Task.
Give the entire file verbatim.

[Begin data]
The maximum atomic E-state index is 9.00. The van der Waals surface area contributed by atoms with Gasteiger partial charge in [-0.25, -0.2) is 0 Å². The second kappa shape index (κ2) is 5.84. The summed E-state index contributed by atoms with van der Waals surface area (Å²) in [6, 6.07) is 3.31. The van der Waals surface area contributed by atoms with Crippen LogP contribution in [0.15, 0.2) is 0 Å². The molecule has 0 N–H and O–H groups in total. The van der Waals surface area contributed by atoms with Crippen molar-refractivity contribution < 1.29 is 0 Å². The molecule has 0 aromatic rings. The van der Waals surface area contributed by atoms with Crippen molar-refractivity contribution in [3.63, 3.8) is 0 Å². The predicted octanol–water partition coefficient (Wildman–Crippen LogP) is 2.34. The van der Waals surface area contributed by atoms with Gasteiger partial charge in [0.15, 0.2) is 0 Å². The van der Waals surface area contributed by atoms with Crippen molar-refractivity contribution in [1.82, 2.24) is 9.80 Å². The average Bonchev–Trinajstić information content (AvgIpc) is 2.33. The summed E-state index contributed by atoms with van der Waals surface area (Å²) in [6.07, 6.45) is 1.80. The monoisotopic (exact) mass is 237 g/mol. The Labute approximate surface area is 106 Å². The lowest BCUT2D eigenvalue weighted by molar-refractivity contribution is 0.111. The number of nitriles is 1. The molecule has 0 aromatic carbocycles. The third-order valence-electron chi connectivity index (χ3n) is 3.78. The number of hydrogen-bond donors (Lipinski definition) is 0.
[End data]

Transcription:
The maximum atomic E-state index is 9.00. The van der Waals surface area contributed by atoms with Gasteiger partial charge in [-0.25, -0.2) is 0 Å². The second kappa shape index (κ2) is 5.84. The summed E-state index contributed by atoms with van der Waals surface area (Å²) in [6, 6.07) is 3.31. The van der Waals surface area contributed by atoms with Crippen LogP contribution in [0.15, 0.2) is 0 Å². The molecule has 0 N–H and O–H groups in total. The van der Waals surface area contributed by atoms with Crippen molar-refractivity contribution < 1.29 is 0 Å². The molecule has 0 aromatic rings. The van der Waals surface area contributed by atoms with Crippen molar-refractivity contribution in [3.63, 3.8) is 0 Å². The predicted octanol–water partition coefficient (Wildman–Crippen LogP) is 2.34. The van der Waals surface area contributed by atoms with Gasteiger partial charge in [0.15, 0.2) is 0 Å². The van der Waals surface area contributed by atoms with Crippen molar-refractivity contribution in [1.82, 2.24) is 9.80 Å². The average Bonchev–Trinajstić information content (AvgIpc) is 2.33. The summed E-state index contributed by atoms with van der Waals surface area (Å²) in [6.07, 6.45) is 1.80. The monoisotopic (exact) mass is 237 g/mol. The Labute approximate surface area is 106 Å². The lowest BCUT2D eigenvalue weighted by molar-refractivity contribution is 0.111. The number of nitriles is 1. The molecule has 0 aromatic carbocycles. The third-order valence-electron chi connectivity index (χ3n) is 3.78. The number of hydrogen-bond donors (Lipinski definition) is 0.